What you want to practice, though, is recognizing the instinct to help and taking a minute to consider what the situation really calls for. “Do they need support or advice?” Devine asks. “Most times, people don’t need advice. They just need to be heard.”
Determining your role before responding can help. When her daughters were younger, O’Driscoll recalls, they’d often hop into her car after school and immediately start to vent about something. O’Driscoll would “instantly go into mom mode,” asking how she could help and offering suggestions. But she eventually realized that her interruptions were frustrating them.
“I started saying, ‘Are you venting? Am I giving you my opinion? Or do you want my advice? Tell me which one of those three hats I’m wearing, and then we’re good to go.’”
This approach can also improve your listening skills. “If I know that the other person just needs me to sort of be a container and someone who acknowledges what they’re going through, then I don’t have to leap ahead to all the possible solutions,” she adds. It takes the pressure off finding a fix, and allows you to be fully present with someone else’s experience.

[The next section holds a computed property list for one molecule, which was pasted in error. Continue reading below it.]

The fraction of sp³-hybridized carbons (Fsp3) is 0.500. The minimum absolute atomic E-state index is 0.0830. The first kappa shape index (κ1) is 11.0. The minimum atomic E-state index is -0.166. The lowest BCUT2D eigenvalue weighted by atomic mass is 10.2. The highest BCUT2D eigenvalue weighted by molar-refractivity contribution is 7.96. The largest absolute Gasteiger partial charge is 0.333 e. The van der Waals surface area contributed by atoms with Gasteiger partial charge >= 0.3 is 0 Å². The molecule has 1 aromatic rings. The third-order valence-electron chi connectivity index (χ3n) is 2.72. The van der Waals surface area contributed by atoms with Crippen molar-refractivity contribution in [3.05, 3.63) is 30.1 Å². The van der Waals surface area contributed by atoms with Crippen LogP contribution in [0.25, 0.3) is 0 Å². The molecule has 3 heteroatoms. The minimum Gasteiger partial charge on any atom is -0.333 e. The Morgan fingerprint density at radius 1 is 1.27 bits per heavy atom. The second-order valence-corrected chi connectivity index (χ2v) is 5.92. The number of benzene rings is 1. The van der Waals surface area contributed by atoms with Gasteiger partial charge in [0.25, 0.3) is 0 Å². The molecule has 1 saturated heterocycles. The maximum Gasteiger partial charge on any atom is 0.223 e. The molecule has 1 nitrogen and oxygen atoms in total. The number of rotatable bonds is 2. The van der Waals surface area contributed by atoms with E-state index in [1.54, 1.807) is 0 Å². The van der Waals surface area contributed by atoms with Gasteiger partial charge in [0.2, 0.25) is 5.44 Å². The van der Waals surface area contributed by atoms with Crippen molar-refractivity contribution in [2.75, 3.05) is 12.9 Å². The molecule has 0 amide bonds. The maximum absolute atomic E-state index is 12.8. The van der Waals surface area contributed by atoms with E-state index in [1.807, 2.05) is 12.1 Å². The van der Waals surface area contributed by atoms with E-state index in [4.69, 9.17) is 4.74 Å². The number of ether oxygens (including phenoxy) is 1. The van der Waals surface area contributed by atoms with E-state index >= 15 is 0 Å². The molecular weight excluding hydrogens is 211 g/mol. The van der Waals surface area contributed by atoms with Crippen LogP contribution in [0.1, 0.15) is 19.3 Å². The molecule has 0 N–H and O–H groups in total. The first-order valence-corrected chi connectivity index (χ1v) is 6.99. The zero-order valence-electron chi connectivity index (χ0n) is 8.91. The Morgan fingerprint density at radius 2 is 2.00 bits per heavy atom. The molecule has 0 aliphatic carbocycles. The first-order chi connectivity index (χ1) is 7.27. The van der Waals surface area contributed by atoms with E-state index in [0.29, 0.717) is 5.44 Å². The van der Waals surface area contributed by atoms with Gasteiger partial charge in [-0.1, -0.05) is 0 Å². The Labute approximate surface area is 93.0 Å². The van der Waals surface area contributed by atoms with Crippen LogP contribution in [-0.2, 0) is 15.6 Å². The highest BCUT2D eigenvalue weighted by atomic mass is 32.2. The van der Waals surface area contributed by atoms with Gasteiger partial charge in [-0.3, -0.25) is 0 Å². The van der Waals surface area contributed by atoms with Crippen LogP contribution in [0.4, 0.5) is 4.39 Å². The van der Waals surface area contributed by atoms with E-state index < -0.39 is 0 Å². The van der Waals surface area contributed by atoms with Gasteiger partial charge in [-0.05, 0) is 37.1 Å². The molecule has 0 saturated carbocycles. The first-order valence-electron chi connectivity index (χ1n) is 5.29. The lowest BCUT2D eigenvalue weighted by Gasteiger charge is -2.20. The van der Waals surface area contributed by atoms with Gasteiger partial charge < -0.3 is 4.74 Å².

Devine suggests practicing in lower-stakes arenas first. For example, at the coffee shop when you ask the barista how their day is going, and they say, “Not that great — the dog was up sick all last night, and I was an hour late to work so it’s just been a crummy day,” you could respond in a couple of ways: “Hey, at least it’s not raining outside.” (Tip: If your response starts with “but” or “at least,” consider how it may land, and why you are saying it.)
Or, you could catch yourself and resist the urge to solve somebody else’s pain or gloss over it. Instead of ignoring their feelings, Devine suggests saying something like, “That sounds really difficult. I’m sorry things are so rough.”
A simple, compassionate response like this “mirrors their experience back to them and acknowledges and validates that it was terrible,” she explains. Often, that’s all we need when we’re struggling: for someone else to witness and recognize it.
“It’s not your job to take away somebody’s pain,” she adds. “It’s your job to support them inside it. That opens up a whole realm of possibilities for people.”
This article originally appeared as “Too Much of a Good Thing” in the September 2021 issue of Experience Life.